China’s ambassador to Cambodia on Monday rebuked her Japanese counterpart for defending his prime minister’s visit to a controversial shrine for Japan’s war dead, marking the third round in their bout of diplomacy by letter-to-the-editor.
In a letter published in the Chinese-owned Khmer Daily on Monday, Chinese Ambassador Bu Jianguo said the shrine visit had effectively shut the door on direct dialogue between the two countries.
The missives between the ambassadors started with a letter in local Cambodian papers from Ms. Bu two weeks ago calling Mr. Abe’s visit in December to the Yasukuni Shrine “a flagrant provocation to the peace-loving people of the entire world,” and accusing him of harming stability in the region.
Official visits to the shrine by Japanese premiers have always been a sore point with China. Among the 2.5 million war dead venerated there are several convicted war criminals, including 14 Class A criminals who were behind Japan’s brutal occupation of China during World War II.
In a reply to Ms. Bu’s letter published by a local paper last week, Japanese Ambassador Kumamaru Yuji said his Chinese counterpart had misinterpreted Mr. Abe’s shrine visit. He said Mr. Abe was not venerating war criminals with his visit and was striving to promote regional peace, not destroy it.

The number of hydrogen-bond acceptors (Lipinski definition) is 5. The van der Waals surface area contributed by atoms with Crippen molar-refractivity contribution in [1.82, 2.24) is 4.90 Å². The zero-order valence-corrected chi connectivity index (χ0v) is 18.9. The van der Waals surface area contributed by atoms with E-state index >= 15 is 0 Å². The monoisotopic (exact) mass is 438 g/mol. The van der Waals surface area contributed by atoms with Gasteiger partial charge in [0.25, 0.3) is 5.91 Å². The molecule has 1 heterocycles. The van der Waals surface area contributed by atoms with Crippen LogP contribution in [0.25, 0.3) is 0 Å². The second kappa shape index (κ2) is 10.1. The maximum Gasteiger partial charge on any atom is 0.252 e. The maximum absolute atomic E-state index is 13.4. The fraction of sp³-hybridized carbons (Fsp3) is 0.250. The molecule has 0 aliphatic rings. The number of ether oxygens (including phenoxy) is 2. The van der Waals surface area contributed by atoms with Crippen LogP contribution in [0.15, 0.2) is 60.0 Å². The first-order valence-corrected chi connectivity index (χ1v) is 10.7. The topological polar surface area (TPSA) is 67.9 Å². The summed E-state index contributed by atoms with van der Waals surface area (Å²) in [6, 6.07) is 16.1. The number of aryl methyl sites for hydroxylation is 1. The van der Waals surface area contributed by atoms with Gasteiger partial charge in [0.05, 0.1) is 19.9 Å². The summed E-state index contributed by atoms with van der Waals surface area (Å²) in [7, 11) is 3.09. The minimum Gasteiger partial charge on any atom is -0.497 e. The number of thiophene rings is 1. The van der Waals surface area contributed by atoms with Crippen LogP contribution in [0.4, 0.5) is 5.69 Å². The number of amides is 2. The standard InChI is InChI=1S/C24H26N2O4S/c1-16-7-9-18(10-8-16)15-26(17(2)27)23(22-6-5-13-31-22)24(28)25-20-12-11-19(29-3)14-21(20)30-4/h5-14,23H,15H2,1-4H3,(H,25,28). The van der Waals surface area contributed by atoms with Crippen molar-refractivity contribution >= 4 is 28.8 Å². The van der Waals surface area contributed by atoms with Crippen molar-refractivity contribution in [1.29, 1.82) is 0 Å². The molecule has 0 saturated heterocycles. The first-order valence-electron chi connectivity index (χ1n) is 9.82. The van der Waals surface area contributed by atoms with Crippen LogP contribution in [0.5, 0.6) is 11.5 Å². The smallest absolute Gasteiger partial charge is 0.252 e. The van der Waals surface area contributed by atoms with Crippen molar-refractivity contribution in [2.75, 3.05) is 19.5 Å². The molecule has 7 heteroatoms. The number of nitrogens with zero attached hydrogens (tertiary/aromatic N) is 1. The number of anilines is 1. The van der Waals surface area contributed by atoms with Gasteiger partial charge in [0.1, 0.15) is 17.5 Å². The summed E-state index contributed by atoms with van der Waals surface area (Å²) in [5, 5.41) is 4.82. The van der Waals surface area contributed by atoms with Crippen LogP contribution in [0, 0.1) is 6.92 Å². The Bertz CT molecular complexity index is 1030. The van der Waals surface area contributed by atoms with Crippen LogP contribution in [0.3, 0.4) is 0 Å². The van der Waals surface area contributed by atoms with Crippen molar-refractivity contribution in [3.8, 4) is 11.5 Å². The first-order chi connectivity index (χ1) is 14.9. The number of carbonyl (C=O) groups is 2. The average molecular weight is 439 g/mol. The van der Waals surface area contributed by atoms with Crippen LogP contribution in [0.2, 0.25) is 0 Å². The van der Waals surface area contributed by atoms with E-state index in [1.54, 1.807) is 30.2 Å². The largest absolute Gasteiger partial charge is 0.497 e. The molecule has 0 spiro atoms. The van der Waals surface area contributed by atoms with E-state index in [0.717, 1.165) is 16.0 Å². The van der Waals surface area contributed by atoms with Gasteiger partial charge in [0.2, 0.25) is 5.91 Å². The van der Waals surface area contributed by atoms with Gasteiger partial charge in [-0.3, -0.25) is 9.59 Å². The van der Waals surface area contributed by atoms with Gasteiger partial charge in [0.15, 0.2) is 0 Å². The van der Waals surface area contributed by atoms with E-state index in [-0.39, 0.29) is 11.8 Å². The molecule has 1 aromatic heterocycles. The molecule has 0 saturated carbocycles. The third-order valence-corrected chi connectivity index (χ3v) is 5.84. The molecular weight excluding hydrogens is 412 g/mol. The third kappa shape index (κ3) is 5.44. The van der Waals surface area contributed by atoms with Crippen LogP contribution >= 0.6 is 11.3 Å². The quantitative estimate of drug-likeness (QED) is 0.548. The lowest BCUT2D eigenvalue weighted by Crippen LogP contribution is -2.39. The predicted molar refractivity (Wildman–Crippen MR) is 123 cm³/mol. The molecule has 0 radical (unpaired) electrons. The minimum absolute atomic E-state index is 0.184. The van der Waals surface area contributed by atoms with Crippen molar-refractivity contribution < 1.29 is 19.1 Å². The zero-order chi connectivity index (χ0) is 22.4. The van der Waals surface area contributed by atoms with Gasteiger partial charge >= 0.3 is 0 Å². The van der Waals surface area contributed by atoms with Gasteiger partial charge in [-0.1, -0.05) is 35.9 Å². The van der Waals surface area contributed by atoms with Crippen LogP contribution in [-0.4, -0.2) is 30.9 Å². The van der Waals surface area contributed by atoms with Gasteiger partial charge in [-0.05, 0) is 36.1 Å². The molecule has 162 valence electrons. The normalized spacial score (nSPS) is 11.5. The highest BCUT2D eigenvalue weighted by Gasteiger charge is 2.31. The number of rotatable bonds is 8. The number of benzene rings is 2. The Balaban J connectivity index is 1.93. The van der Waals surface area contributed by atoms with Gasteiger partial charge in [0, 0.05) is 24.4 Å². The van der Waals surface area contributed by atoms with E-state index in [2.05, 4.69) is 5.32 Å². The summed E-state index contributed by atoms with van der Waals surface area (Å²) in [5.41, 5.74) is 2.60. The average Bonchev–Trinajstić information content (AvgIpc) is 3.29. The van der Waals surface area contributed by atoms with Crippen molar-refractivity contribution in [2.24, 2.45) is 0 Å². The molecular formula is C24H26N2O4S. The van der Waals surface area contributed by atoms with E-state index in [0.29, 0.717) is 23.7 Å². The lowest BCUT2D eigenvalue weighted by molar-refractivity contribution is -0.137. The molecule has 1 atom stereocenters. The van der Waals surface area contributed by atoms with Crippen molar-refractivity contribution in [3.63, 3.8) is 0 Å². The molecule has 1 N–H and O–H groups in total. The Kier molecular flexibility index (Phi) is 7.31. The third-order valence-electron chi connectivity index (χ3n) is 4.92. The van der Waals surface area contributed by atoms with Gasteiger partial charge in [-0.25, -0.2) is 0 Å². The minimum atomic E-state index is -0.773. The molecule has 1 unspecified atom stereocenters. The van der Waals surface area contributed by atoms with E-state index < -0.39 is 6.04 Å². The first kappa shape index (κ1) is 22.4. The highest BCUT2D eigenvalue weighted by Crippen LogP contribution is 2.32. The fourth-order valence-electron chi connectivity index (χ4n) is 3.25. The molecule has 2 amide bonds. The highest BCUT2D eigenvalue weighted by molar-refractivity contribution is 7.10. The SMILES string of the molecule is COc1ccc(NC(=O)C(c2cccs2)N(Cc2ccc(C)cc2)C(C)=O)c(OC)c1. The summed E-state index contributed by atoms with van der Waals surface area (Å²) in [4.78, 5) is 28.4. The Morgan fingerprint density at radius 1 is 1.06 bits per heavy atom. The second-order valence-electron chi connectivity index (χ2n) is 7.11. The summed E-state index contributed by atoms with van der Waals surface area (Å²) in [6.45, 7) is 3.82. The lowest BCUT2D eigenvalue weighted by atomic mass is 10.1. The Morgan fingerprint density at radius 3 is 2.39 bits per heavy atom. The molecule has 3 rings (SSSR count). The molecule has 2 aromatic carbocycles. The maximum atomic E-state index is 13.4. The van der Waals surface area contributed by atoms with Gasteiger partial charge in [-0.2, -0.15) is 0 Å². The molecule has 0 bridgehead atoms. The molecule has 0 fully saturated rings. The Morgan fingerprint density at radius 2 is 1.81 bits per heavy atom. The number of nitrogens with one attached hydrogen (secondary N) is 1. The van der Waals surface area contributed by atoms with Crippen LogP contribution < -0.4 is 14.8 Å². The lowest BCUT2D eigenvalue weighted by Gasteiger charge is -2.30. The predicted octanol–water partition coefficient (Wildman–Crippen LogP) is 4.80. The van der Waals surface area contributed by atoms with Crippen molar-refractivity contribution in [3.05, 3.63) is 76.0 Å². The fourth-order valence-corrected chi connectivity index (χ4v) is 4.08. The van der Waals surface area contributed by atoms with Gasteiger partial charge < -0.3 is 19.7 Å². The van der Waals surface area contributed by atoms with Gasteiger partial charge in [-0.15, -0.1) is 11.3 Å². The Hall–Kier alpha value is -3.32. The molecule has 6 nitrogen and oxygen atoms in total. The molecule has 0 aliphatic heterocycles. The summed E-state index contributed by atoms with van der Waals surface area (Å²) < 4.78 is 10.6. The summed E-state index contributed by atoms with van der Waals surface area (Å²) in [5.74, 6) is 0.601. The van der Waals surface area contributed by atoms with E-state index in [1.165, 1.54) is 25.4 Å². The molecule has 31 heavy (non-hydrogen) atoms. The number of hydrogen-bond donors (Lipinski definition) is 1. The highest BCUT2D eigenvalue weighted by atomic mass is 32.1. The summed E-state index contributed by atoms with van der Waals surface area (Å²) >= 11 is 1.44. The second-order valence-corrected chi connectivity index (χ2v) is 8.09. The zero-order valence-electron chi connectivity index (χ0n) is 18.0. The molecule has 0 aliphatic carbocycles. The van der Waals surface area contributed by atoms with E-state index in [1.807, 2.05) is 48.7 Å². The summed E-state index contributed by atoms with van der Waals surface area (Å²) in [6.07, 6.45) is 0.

Not willing to let the matter rest, Ms. Bu published her reply to Mr. Yuji in the Khmer Daily on Monday, accusing Japan of hypocrisy and disrespect.
“Some Japanese politicians always talk about democracy, freedom and human rights but they don’t want to change their attitude toward history, war and invasion and they just deny,” she writes.
“This doesn’t only lack basic respect for the sentiments of people living in the victimized countries but is also a huge insult against democracy, freedom and human rights.”
Ms. Bu adds that Mr. Abe’s visit had struck a serious blow to relations between China and Japan, which are already locked in a potentially volatile territorial dispute over islands that lie between them.